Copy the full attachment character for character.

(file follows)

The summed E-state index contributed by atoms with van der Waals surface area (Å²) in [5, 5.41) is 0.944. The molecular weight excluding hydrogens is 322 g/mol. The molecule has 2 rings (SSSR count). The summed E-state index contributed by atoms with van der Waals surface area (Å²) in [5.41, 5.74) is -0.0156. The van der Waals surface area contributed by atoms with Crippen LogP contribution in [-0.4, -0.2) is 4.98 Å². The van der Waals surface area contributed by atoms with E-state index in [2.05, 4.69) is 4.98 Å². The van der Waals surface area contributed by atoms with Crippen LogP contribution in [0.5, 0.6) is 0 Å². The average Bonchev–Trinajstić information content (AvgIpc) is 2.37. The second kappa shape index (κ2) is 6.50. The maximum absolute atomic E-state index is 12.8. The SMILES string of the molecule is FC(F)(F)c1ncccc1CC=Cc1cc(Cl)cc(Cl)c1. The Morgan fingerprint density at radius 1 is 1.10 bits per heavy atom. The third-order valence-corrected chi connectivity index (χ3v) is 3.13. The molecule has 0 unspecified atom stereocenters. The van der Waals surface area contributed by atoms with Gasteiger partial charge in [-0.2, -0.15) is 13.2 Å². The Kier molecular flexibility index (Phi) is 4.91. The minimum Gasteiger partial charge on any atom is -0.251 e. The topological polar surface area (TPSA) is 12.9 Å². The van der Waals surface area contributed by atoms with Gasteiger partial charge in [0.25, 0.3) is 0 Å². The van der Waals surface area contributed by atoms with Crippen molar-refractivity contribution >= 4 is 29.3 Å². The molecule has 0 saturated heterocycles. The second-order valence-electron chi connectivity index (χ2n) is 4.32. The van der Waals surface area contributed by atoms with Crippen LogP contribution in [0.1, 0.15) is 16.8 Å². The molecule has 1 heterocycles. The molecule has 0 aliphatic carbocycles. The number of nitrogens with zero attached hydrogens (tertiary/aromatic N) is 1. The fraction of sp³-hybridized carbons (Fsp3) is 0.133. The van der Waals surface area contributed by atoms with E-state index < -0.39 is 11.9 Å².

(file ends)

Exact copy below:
The summed E-state index contributed by atoms with van der Waals surface area (Å²) in [5, 5.41) is 0.944. The molecular weight excluding hydrogens is 322 g/mol. The molecule has 2 rings (SSSR count). The summed E-state index contributed by atoms with van der Waals surface area (Å²) in [5.41, 5.74) is -0.0156. The van der Waals surface area contributed by atoms with Crippen LogP contribution in [-0.4, -0.2) is 4.98 Å². The van der Waals surface area contributed by atoms with E-state index in [2.05, 4.69) is 4.98 Å². The van der Waals surface area contributed by atoms with Crippen LogP contribution in [0.5, 0.6) is 0 Å². The average Bonchev–Trinajstić information content (AvgIpc) is 2.37. The second kappa shape index (κ2) is 6.50. The maximum absolute atomic E-state index is 12.8. The SMILES string of the molecule is FC(F)(F)c1ncccc1CC=Cc1cc(Cl)cc(Cl)c1. The Morgan fingerprint density at radius 1 is 1.10 bits per heavy atom. The third-order valence-corrected chi connectivity index (χ3v) is 3.13. The molecule has 0 unspecified atom stereocenters. The van der Waals surface area contributed by atoms with Gasteiger partial charge in [-0.2, -0.15) is 13.2 Å². The Kier molecular flexibility index (Phi) is 4.91. The minimum Gasteiger partial charge on any atom is -0.251 e. The topological polar surface area (TPSA) is 12.9 Å². The van der Waals surface area contributed by atoms with Gasteiger partial charge in [0.25, 0.3) is 0 Å². The van der Waals surface area contributed by atoms with Crippen molar-refractivity contribution >= 4 is 29.3 Å². The molecule has 0 saturated heterocycles. The second-order valence-electron chi connectivity index (χ2n) is 4.32. The van der Waals surface area contributed by atoms with Crippen LogP contribution in [0.1, 0.15) is 16.8 Å². The molecule has 1 heterocycles. The molecule has 0 aliphatic carbocycles. The number of nitrogens with zero attached hydrogens (tertiary/aromatic N) is 1. The fraction of sp³-hybridized carbons (Fsp3) is 0.133. The van der Waals surface area contributed by atoms with E-state index < -0.39 is 11.9 Å².